Rethinking Infrastructure Projects for the New Normal
Call for papers for: International Journal of Managing Projects in Business
Please note that this Call for Papers will be open in ScholarOne from October 1 2020.
Pandemic is not a new reality, but the COVID-19 crisis invites us to rethink infrastructure. Infrastructure has a major role to play in resilience, but also in economic recovery, related to environmental and social new conditions. In the context of damage imposed to the environment, and climate changes, resilience of infrastructure is starting to become a new normal.
Experience related to the COVID-19 crisis is reason for reflection. Profound questions about the governance, design, resilience and execution of infrastructure projects must be addressed by decision-makers and key players in the industry. It is important to seize this opportunity to think differently about infrastructure projects. For instance, with the pandemic, additional health protection measures are required on sites and the social dimensions must be taken into consideration more than usual, which means that project costs and turnaround times must be reviewed. This necessarily requires the integration of changes to ensure better governance and manage these projects’ social and environmental impacts. Infrastructures are public goods, essential services that foster access to health care, education, energy, and in some cases to drinking water, sanitation, and individual equality. They play a key role in solving problems related to sustainable development and the battle against climate change, which COVID-19 crisis started to unpack as well. How will our infrastructure projects be able to support us in this transition? Will we be able to reorganize to ensure that our infrastructures respond better to society’s well-being? A paradigm shift is needed to take account of the “right” resilience parameters and integrate them into project governance.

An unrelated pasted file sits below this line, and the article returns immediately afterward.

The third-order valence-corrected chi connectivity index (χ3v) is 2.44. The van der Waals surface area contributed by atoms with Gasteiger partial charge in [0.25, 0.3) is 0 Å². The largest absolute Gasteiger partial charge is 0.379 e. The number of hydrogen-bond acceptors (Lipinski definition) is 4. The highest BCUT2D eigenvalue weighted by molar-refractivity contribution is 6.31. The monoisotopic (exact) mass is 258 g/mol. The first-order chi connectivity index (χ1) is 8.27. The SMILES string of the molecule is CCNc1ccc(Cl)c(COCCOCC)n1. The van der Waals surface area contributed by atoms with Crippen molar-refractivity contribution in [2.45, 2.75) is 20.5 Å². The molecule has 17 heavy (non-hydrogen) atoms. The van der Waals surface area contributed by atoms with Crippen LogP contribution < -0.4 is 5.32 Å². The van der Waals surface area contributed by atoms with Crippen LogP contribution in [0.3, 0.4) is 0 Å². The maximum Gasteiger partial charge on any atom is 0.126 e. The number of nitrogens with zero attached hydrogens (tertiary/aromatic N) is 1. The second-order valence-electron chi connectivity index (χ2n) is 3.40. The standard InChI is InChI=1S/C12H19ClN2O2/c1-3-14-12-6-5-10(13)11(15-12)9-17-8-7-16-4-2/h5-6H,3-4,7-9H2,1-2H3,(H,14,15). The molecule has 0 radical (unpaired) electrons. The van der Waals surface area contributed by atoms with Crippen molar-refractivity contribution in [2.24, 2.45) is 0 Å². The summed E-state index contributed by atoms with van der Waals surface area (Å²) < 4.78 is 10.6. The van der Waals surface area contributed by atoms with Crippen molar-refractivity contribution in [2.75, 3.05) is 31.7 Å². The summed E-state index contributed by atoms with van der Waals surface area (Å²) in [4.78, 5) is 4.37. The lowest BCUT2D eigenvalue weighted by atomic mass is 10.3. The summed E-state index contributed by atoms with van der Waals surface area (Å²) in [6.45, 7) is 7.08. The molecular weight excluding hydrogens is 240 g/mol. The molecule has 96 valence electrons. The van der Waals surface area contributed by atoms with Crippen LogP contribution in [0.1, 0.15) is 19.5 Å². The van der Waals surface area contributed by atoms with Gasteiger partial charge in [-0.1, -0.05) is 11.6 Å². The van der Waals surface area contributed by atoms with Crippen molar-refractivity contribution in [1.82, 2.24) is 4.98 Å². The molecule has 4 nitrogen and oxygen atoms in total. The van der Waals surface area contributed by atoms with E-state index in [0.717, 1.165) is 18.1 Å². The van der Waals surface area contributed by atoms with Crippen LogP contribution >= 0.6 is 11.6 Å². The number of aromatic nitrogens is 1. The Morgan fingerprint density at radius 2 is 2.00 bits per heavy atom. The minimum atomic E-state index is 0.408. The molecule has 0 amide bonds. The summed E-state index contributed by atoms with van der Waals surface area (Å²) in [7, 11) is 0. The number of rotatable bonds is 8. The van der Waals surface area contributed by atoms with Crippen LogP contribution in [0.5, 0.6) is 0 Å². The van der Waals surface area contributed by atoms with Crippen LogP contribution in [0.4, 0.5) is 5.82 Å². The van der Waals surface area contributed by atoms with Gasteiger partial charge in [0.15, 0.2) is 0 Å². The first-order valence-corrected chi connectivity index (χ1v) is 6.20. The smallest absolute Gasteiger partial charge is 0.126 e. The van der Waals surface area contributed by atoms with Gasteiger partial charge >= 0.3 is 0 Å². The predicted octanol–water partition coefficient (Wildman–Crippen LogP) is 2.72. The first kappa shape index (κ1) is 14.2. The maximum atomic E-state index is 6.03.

Launching into infrastructure projects as an economic response to the COVID-19 crisis is fraught with the danger of jumping too fast ‘as haste makes waste’ without a systemic view of the future of how people will live, travel and work and how creating a different demand on infrastructure.
For instance, questions such as what will the predictions about smart cities change the current ways of urban infrastructure development when people are able to work more from home, use shared transport, be able to order on-demand transport using apps and experience a reduction traffic due to autonomous vehicles ? How will the new normal affect our patterns of commuting and travelling, water and sanitation, education and public health ‘track and trace’ systems to understand patterns for prevention and control of infectious diseases? What kind of infrastructure will be fit for purpose in this ‘brave new world’? Very importantly, the pandemic has exposed the social inequalities including class, race and gender and the notion of ‘key workers’ has further emphasized some of the less comfortable truths underpinning our modern societies in the global North and particularly South. If anything, it looks like infrastructure projects to deliver social services are going to become more important than they were in the recent past and the role of governments to provide for those projects is set to become more central.
It is the aim of this Special Issue to unpack the various elements of the paradigm shift needed to achieve the infrastructure for the ‘new normal’ and corresponding resilience parameters needed from the different research perspectives. We would welcome conceptual, theoretical and conventional empirical contributions on infrastructure projects in any sector (existing or emerging) with areas of interest, but not limited to, as follows:
- Crisis management and rapid project delivery
- Decision-making and governance for resilience
- Innovative project delivery and business models
- Project and programme evaluation and benefits realization and management
- Environmental and social sustainability
- Ethical issues in the planning and delivery of projects
- Long range implications including climate change adaptation and mitigation
- Transformation projects as transitional mechanisms to the new policy regimes
- Smart cities, Autonomous Vehicles, Intelligent Transport
- Wicked problems in urban planning
- Rethinking health care infrastructures
Deadline for submission of full drafts: 31st January 2021
Submission of comments by reviewers: 15 March 2021
Final version: July 15th 2021
Issue publication Fall 2021